Photo Safari of Yosemite National Park Lets Amateurs Capture Stunning Images

Pat Althizer's Yosemite Photo Safaris are helping amateur shutterbugs come away with stunning images of the nation park by putting them "In the right places at the right times."

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This stunning photograph of fall colors in Yosemite was taken during a Photo Safari through the park

It’s about being in the right place at the right time

Yosemite, CA (Vocus) November 25, 2009

With the Christmas shopping season officially here, one man has the perfect gift idea for any photography enthusiast.

Living around Oakhurst, a community in Madera County, California’s Gateway to Yosemite for 20 years, Pat Althizer has had ample experience photographing the park. Althizer was trained in photography by the United States Navy and assigned as a photographer aboard to aircraft carriers during the Vietnam war.

In his time at Yosemite National Park, he seen a lot of others attempt to shoot the park, and for various reasons come away with pictures of which they weren’t proud. “I was watching a lot of tour busses come in and people with cameras getting on and off. This was weighing on me, I thought perhaps I could do something with this,” he said.

Althizer said while scheduled tours of the park are great for sightseeing, they don’t lend themselves to spectacular photography. “It’s about being in the right place at the right time,” he said. “That’s what we do. We put them in the best spots at the best times to come away with postcard quality photos.”

Popular spots such as Glacier Point are stops along the safari. Althizer said many people make it there around midday, which doesn’t offer the best lighting. “You don’t want to go there at noon. The best shot is early morning or sunset. Or, if there is a big storm going on.”

Each safari also provides hands on instruction on the proper uses for various settings, framing, composition and other photography principles. Other techniques that Althizer teaches include selective focus, how to take up-close photos of flowers and other subjects, how to put strong composition lines and balance in to photos and how to “fool” the camera’s meter to be able to shoot back lit and dark colored subjects.

Guests on the safari also get to go off the beaten path to find areas that offer stunning views for photography, but aren’t the same spots used by many others. “When you come through the tunnel at tunnel view, there is a parking lot where hundreds of people get out and take the same photo. I found a trail off the upper parking lot that takes you somewhere that gives great views, and isn’t the same spot used by so many others,” he said.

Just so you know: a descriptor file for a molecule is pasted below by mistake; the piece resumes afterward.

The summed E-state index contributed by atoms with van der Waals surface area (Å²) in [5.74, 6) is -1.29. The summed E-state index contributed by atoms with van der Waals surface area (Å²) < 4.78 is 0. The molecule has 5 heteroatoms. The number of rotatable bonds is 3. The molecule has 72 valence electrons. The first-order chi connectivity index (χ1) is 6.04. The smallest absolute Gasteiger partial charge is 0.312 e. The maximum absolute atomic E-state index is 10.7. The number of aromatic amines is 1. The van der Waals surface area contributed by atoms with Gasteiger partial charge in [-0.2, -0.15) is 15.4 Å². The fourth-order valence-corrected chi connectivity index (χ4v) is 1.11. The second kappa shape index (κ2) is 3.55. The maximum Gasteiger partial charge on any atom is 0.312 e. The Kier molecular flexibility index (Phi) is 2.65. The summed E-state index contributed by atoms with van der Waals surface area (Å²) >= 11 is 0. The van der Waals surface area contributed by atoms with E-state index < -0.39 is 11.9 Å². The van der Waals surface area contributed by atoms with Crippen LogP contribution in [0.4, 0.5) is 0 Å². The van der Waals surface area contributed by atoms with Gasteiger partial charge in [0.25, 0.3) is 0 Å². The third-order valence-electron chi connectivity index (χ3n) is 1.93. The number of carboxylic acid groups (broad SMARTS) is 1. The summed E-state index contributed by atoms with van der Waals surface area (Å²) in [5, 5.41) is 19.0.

While still new, many have already taken Althizer’s safari and have come away with photos they enjoy showing off. “Time for us was very short, so it was invaluable to utilize Pat’s knowledge of the park to be taken to some of the best beauty spots to photograph the stunning scenery around us,” said Kerry Brookes who visited the park from the United Kingdom.

By exploring some of the lesser known areas of the park, and coming away with impressive photographs, Althizer said his guests enjoy a more meaningful time. “What I found is you get a more authentic experience,” he said.

Various packages are available. A one hour walk at the Tenaya Lodge located at the southern entrance costs $30. A half day safari including Mariposa Grove of Giant Sequoias, Wawona and Glacier Point is $145. A full day excursion includes all previous stops as well as Yosemite Valley costs $245. For more information, or to book a tour, call (559) 760-6124 or visit http://www.photosafariyosemite.com.

For more information on Madera County, California’s Gateway to Yosemite, visit http://www.YosemiteThisYear.com, or http://www.facebook.com/yosemitesierra.

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